Jersey Boys Review

Jersey Boys – Empire Theatre, Sunderland

Posted by: The Reviews Hub – Yorkshire & North East


Book: Marshall Brickman and Rick Elice

Music: Bob Gaudio

Lyrics: Bob Crewe

Choreographer: Sergio Trujillo

Director: Des McAnuff


It’s easy to see why Jersey Boys is such an award winning and popular musical. It’s a feel good night out and jam-packed with hit after hit. Seeing this musical for the first time you may be fooled into thinking you’re unfamiliar with the songs, but once you hear them, they are all recognisable.

Long before Bon Jovi put New Jersey on the map, the story of Frankie Valli and the Four Seasons tells how the boys from the wrong side of the tracks rose to stardom. One of the most successful bands in pop history, they were inducted into the Rock &Roll Hall of Fame and sold 175 million records – while still in their twenties. Jersey Boys is a rags-to-riches Cinderella story, the tale of four young boys who try to break out of their poor, crime-ridden neighbourhood by starting a band. Fast forward a few years, and they are playing to thousands, selling a hundred million records. The money and the girls are rolling in. But Jersey Boys looks beyond the number one records, to the realities of fame and a life permanently on the road. Neglected families, angry mob bosses and the internal politics of four egos sharing the same space eventually catch up with the boys; tough for them, but fascinating for us.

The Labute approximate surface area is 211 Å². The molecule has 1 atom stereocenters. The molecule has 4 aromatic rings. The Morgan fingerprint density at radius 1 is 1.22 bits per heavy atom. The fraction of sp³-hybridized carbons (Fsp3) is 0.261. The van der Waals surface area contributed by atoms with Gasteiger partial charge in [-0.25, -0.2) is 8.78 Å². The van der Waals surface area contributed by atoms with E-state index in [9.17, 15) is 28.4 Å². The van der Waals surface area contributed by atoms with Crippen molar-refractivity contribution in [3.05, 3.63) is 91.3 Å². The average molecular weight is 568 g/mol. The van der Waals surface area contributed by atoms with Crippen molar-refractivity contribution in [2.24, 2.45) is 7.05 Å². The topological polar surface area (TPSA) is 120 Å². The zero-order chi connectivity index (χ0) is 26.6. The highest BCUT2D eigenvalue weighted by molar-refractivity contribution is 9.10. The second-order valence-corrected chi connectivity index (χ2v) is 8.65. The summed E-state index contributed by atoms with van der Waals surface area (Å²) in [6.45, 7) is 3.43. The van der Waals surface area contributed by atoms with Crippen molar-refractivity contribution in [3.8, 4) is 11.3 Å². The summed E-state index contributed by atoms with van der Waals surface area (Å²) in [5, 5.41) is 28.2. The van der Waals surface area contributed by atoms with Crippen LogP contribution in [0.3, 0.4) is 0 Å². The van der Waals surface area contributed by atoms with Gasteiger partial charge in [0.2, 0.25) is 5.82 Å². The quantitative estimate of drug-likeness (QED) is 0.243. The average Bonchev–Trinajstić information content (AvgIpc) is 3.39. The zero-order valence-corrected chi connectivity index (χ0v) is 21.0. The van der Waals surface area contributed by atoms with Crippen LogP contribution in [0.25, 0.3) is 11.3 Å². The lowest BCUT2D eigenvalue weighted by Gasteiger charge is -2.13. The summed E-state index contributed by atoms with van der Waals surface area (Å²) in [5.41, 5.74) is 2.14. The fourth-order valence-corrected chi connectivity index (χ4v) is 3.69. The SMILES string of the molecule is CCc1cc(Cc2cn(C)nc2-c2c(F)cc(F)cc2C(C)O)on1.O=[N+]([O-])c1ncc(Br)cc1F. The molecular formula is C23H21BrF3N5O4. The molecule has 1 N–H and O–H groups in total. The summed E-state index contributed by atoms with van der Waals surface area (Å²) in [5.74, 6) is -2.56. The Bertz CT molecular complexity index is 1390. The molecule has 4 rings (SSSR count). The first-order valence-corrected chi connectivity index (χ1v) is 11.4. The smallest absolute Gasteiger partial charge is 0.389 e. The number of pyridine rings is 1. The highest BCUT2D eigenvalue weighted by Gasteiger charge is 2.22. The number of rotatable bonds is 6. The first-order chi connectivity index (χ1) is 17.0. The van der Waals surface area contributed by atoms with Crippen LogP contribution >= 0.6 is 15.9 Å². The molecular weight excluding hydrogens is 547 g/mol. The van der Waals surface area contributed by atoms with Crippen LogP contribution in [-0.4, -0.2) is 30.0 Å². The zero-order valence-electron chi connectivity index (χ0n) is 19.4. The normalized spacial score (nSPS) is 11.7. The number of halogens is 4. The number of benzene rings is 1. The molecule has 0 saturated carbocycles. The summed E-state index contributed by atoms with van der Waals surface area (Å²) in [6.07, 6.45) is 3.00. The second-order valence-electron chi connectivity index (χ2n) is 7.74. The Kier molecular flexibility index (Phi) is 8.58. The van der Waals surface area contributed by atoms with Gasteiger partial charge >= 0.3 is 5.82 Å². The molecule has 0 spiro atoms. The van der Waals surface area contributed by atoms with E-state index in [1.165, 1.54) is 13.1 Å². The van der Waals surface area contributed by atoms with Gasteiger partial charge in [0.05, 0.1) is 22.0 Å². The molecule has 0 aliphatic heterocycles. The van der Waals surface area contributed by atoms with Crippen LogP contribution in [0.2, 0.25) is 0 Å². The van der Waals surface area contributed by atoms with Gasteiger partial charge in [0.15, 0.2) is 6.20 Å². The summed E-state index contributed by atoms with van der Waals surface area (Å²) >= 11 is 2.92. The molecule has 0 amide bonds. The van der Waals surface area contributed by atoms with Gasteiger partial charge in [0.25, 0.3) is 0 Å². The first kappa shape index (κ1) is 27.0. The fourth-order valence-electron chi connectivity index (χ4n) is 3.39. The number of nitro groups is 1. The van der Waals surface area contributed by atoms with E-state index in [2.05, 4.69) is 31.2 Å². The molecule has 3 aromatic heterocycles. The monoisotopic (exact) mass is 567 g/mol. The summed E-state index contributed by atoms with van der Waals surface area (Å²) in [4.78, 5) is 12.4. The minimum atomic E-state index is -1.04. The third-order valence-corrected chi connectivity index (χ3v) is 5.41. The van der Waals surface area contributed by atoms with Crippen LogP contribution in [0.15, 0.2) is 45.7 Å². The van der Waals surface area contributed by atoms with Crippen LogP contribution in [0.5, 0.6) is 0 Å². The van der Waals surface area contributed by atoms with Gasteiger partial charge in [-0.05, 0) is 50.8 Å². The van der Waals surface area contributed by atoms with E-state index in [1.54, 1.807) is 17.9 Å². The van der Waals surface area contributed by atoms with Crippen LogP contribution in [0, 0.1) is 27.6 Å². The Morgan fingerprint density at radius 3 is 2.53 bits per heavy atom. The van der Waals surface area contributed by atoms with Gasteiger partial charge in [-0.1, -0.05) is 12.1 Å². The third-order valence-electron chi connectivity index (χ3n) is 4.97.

The cleverest part of Jersey Boys is the structure. As founder member Tony DeVito says at the start:

The show is split into Spring, Summer, Fall and Winter, giving each band member a chance to tell the audience their side of the story; all of them working their way into the audiences affections. Regardless of their various differences, we know and care about Bob Gaudio, Tony DeVito, Nick Massi and Frankie Valli, and it’s that which gives their song lyrics extra resonance.

On press night, the phenomenal Matt Corner took the rôle of Frankie Valli, showing a perfect falsetto, dance moves and an ability to engage the audience. All four of the ‘Seasons’ get a chance to tell their part of the story. Stephen Webb has the rôle of Tommy DeVito, the small time crook and successful talent spotter whose risk-taking both propels the band to success and puts them in danger. Sam Ferriday is genius song-writer Bob Gaudio, capturing the essence of the two-minute pop song. Lewis Griffiths takes the rôle of Nick Massi. They’re believable as a group where loyalties, tensions, support and occasional betrayals take them through failure and success.

Before the pantomimes take over, get yourself down to the Empire for a guaranteed night of pure enjoyment. A true story with the familiar falsetto tunes and a night of singing and dancing, you will leave the theatre with a smile on your face.

Recommended to all.